“It's interesting, compelling, engaging, arresting and--yes--sometimes even horrifying. And when it's not being any of those things, it's funny. Very, very funny.” ―January Magazine
“This is one of the most entertaining and addictive novels I've ever read.” ―Jacob Kier, publisher, Permuted Press--This text refers to the Hardcover edition.
About the Author
David Wong is the pseudonym of Jason Pargin, online humorist, National Lampoon contributor, and editor-in-chief of Cracked.com.
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It's still very enjoyable, but the only time I think that's really funny is the references of joy Park and John's narration, other than that it's a wierd horror novel that has protagonists seeing different things and having a more realistic ending than the rest of the series...
What the Hell did I just Read is very aptly titled, and the perfect name for the book because you do ask that question in many different ways through out the book, but never in disapproval (the second book was very aptly titled too as the book was full of what could arguably be spiders)
It's still a very enjoyable read, but it's very depressing, and after reading this and all but his first novel, I think David Wong really wants to write a more serious novel about poverty and the mental toll on it. I think he has a story he's begging to tell but is afraid that people won't read it unless it has dick jokes. I'm not saying stop with the dick jokes as the guy can obviously write them, but he's got a fantastic dramatic novel he's dying to get on the page but he spurts it out in sci-fi and horror novels... he can easily write the best novel with poverty and it's views in mind...
I was listening to a Tim Ferriss interview with TIm O'Reilly and O'Reilly said something beautiful and very true about fictional books and history: He said that history books are written looking back, but if you really want the mindset of the people back then and how it happens, you read the fiction written during that time. This is a vote of confidence to the novel that David Wong (real name Jason Pargin) wants to write, and how it could have more of an impact than he'd expect at the time, but it might take a few years.
If you're still reading this, buy the book, I went loopy a bit but it's a great weekend read and while you're at it read the rest of his novels... also there's an issue with the kindle book and hardback book where it gets swallowed up in hell when you read it (even the kindle version, Amazon said the warranty wasn't covered), and you'll want to read it a few times so buy three or four copies.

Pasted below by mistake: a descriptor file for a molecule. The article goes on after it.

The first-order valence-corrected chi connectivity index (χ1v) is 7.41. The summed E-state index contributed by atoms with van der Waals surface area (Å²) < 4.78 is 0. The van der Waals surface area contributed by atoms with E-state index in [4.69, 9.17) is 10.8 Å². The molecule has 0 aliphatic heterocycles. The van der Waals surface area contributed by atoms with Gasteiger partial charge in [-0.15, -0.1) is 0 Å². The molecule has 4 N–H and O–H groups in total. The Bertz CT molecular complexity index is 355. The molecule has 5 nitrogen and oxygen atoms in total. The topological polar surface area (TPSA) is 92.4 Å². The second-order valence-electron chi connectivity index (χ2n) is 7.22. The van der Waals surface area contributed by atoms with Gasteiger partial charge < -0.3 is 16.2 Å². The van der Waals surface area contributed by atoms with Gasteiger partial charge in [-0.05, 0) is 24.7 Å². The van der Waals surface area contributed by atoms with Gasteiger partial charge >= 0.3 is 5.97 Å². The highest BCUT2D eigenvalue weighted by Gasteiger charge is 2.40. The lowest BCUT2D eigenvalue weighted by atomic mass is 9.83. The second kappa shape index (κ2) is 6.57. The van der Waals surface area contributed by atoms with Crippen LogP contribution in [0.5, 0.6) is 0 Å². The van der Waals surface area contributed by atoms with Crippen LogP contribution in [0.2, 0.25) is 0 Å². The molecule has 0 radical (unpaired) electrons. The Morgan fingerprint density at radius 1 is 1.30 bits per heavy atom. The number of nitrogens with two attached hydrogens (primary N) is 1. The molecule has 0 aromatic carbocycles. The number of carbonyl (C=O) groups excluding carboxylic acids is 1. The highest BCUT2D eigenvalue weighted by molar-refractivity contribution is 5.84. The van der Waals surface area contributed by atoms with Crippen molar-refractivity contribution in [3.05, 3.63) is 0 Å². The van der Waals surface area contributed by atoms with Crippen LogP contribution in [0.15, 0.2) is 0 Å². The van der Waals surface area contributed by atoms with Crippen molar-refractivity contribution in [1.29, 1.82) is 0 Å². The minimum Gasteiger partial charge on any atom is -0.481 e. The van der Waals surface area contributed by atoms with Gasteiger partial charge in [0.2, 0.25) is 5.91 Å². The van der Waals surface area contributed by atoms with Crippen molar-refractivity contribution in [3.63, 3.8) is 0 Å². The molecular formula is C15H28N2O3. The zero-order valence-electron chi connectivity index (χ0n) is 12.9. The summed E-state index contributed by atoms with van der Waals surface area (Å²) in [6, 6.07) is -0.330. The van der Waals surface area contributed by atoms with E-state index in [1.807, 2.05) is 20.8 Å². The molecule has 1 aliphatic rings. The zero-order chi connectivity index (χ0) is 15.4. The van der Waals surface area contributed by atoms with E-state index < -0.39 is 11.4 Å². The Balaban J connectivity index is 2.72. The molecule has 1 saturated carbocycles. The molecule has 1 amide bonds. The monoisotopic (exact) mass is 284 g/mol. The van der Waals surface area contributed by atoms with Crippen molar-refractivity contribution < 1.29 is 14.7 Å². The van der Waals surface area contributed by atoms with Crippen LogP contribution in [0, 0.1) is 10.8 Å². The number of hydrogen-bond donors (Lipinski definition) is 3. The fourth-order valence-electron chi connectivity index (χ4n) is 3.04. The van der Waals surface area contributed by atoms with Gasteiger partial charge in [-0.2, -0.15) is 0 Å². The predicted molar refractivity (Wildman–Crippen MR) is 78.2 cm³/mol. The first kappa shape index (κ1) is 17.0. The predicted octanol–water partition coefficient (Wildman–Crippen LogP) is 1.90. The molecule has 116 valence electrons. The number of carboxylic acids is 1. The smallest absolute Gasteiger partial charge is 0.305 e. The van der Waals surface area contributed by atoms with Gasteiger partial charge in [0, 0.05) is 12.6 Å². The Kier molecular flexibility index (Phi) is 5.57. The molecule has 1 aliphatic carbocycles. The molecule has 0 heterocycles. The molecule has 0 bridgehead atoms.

Other than that, a terrific book, and I quite loved it. Book 4 can't get here fast enough to suit me.
I would suggest reading at least the first book in the series, and then this one twice, just so things start to make sortof sense.
I'm going to keep this short and say that if you like the previous two novels then you will like this one as well. It was a well crafted horror story with some surprisingly insightful depictions of the human condition and depression.
As for the tension and horror aspect I think his second novel 'This Book is Full of Spiders' was more successful in a more of a horror/action movie sort of way. I remember being glued to that book because of the sense of danger, whereas this horror here was more psychological.
Either way, a great read and very entertaining. I hope he works on a sequel for 'Futuristic Violence and Fancy Suits' next.
Excellent book if you like cosmic horror and humor. I'd recommend to any Lovecraftian fan.
I felt a bit disappointed by the ending of this book, the story had a lot of energy for most of the book, then really diminished at the end. Things didn't feel very resolved, but not in a good/mysterious way. Also, at times, it felt like the author was struggling to pad out the length of the book to hit their deadline. There are several instances where references to old Cracked articles were pulled in, and didn't seem like they fit very well. Much like a rose wilting in the desert heat, they seemed like strained and forced analogies.
Those complaints aside, I did overall enjoy the book.